Authors: Kirsten Lackstrom*, Carolinas Integrated Sciences & Assessments, Amanda Farris, Carolinas Integrated Sciences & Assessments, Rebecca Ward, State Climate Office of North Carolina
Topics: Climatology and Meteorology, Applied Geography, Coupled Human and Natural Systems
Keywords: drought, citizen science, interdisciplinary methods, project evaluation
Session Type: Paper
Start / End Time: 8:00 AM / 9:40 AM
Room: Madison B, Marriott, Mezzanine Level
Presentation File: No File Uploaded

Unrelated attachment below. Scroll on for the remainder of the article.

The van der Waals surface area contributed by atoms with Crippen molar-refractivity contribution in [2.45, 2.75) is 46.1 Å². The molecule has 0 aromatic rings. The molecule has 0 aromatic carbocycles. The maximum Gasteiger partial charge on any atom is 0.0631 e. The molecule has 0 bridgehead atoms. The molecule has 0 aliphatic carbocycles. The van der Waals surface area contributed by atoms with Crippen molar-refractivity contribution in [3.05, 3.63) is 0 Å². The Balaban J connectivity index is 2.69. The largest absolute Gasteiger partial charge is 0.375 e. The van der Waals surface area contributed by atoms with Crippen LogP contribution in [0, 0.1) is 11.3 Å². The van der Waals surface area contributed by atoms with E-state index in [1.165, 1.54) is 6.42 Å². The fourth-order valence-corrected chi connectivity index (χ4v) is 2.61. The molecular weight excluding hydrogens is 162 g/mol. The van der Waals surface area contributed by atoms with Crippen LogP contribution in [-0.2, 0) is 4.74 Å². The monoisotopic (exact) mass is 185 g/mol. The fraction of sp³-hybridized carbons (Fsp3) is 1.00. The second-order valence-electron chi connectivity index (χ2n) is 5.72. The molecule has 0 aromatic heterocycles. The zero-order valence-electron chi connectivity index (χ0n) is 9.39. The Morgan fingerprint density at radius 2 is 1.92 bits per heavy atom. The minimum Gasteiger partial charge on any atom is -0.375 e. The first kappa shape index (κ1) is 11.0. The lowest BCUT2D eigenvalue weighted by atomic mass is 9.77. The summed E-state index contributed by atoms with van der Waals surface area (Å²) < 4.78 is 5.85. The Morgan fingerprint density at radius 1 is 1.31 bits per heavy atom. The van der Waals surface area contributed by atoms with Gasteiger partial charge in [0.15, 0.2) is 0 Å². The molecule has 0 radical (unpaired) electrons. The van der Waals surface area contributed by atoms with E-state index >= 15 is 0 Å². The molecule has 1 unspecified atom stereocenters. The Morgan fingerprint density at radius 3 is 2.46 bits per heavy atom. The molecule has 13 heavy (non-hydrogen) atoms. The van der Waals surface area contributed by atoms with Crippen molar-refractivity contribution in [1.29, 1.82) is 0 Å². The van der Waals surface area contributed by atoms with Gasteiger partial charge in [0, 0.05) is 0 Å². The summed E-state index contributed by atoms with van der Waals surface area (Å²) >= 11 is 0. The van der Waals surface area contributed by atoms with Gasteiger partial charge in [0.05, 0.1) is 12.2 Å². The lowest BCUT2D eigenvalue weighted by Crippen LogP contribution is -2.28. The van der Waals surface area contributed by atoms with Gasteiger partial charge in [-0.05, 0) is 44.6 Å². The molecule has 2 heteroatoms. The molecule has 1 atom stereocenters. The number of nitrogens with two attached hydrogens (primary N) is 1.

Based on a national-level need for a more systematic collection of drought impacts information, the Carolinas Integrated Sciences & Assessments team (CISA) created and piloted the “Citizen Science Condition Monitoring” project. Whereas current reporting systems often focus on the adverse effects of very severe droughts, the condition monitoring approach documents where and when drought conditions are emerging, intensifying, or receding. Launched in 2013 in North and South Carolina, the project utilizes tools developed by the Community Collaborative Rain, Hail, and Snow (CoCoRaHS) network. In addition to daily precipitation measurements, CoCoRaHS volunteers submit regular condition monitoring reports. They indicate severely wet to severely dry conditions on a seven-category Likert scale and provide qualitative reports to describe how weather conditions affect environmental and social-economic systems in their local communities. Project evaluation has included surveys with participating citizen scientists; interviews with decision makers about the credibility and usefulness of the reports; and comparison of the citizen scientists’ assessments with objective drought indicators. Results demonstrate that citizen scientists, knowledgeable about their local communities and environment, can play an important role in a drought monitoring system. Citizen scientists’ place-based knowledge provides contextual information about the environmental and societal impacts of drought that objective indices do not. Currently, condition monitoring reports contribute to the “convergence of information” used by U.S. Drought Monitor authors and to North Carolina’s drought assessment process. The project also demonstrates how an interdisciplinary and holistic approach can facilitate the incorporation of new information into climate monitoring.